Month: April 2017
by Harley Nott
Famous London Restaurants
With some 8,000 restaurants and over 70 different world cuisines, London has the most diverse choice of dining in the world. Use the Hardens Guide to explore what’s on offer.
But this post is just about the most famous.
In the year Napoleon opened his campaign in Egypt (1798), Thomas Rule promised his despairing family that he would say goodbye to his wayward past and settle down. No sooner said than he opened an oyster bar in Covent Garden. To the surprise and disbelief of his family, his enterprise proved to be not only successful but lasting. Rules still flourishes and is one of the oldest and most celebrated restaurants in London, serving the traditional food of this country at its best – and at affordable prices. It specialises in classic game cookery, oysters, pies and puddings.
Since 1742 Wiltons has been synonymous for the finest oysters, wild fish and game and traditional, courteous, hospitality. The British menu aims to offer the freshest fish, game and meats from the very best fleets and farms the United Kingdom has to offer. Wiltons still very much recognises and respects its origins, serving the finest oysters from the British Isles since gaining their first Royal Warrant for supplying oysters to the Royal Household in 1836.
For a true taste of all that is best in British cuisine there is no finer dining establishment than Simpson’s-in-the-Strand. Only the finest seasonal ingredients are used by Master Cook Gerry Rae in a Bill of Fare that offers a wide range of classical dishes, including the best Roast Beef and Lamb in the country, and game in season. Roasts are carved at guests’ tables, from antique silver-domed trolleys, by Simpson’s Master Carvers in a perfect example of restaurant theatre. Simpson’s-in-the-Strand is one of London’s most historic landmark restaurants and has been offering classic British dishes to its delighted patrons for over 185 years.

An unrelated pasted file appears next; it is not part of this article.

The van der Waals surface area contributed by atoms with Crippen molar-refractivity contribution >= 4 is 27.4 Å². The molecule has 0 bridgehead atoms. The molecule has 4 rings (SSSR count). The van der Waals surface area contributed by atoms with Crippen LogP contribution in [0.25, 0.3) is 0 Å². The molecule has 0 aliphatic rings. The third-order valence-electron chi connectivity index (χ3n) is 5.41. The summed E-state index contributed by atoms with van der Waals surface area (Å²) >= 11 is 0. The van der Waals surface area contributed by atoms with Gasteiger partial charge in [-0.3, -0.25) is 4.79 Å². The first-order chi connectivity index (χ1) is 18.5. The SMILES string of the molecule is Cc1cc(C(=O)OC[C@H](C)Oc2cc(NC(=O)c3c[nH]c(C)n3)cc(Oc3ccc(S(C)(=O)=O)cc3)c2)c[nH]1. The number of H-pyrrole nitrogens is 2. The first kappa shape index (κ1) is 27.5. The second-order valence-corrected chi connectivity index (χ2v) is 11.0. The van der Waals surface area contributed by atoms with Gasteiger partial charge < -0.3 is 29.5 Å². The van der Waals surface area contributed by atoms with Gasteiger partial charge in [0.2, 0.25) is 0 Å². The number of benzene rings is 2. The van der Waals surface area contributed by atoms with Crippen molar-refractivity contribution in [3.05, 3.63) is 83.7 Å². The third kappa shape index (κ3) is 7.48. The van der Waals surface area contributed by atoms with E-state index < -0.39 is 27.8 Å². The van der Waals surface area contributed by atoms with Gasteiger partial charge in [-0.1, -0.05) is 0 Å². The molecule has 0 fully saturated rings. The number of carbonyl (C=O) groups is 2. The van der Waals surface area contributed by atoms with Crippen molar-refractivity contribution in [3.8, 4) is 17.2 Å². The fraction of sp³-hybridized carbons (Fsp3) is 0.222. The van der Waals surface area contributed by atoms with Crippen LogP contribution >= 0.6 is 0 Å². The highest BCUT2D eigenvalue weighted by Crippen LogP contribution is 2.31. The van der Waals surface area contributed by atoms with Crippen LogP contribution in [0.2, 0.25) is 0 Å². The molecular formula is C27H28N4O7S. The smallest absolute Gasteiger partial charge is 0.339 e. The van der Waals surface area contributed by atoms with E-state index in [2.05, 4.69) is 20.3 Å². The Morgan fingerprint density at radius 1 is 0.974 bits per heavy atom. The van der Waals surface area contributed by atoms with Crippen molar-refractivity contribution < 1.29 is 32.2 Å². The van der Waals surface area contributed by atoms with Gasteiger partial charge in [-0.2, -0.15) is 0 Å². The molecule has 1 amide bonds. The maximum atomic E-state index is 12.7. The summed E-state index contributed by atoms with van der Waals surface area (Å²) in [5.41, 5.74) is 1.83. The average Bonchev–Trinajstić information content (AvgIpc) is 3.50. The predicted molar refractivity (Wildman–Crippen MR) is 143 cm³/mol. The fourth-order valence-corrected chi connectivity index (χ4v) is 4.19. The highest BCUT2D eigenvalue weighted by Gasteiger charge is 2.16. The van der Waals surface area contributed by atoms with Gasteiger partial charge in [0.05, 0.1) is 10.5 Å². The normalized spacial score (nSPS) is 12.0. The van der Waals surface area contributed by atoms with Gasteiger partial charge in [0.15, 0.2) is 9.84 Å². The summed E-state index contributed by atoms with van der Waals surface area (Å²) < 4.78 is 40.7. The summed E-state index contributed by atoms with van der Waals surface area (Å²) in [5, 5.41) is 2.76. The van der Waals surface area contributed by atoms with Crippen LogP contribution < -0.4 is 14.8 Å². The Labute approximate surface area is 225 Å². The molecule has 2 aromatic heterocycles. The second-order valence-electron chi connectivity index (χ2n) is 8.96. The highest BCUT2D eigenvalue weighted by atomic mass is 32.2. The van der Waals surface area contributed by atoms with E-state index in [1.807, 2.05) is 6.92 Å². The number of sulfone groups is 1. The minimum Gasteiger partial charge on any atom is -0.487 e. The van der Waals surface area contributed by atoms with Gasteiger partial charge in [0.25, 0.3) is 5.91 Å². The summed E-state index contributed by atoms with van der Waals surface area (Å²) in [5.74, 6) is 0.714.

During World War II, meat rationing interrupted the generous servings of beef at Simpson’s, and regulars overcame the dwindling portions by tipping the Carver to ensure they received their usual sized portions! The tradition of tipping the Carver is still observed to this day, although the portions have returned to their generous pre-war proportions
Bentley’s has been serving its fish and chips and feeding the hungry shopping masses for over 100 years, a haven for fresh oysters, grilled fish and steaks from around the British & Irish Isles and has been under the watchful eye of Michelin starred Chef Richard Corrigan for the past 10 years.
For over 100 years the foremost and the fashionable have been dropping in for a light lunch of langoustines or a dozen oysters and a flute of fizz with friends before the theatre.
Home to hundreds of years of history, the Savoy Grill restaurant has seen some of the world’s most famous faces pass through its gilded doors at the world famous Savoy Hotel.
For lunch, try the daily special from the traditional trolley: featuring the Salt-baked Leg of Lamb on Mondays through to the Rib of Beef with Yorkshire pudding on Sundays. Dishes on weekly rotation include roast Suckling Pig, the restaurant’s iconic Beef Wellington and Salmon Coulibac. On Sundays, be sure to try something from the traditional trolley gliding between tables: the braised Berkshire Pork Belly, confit Herdwick Lamb Shoulder or stuffed Rabbit Loin.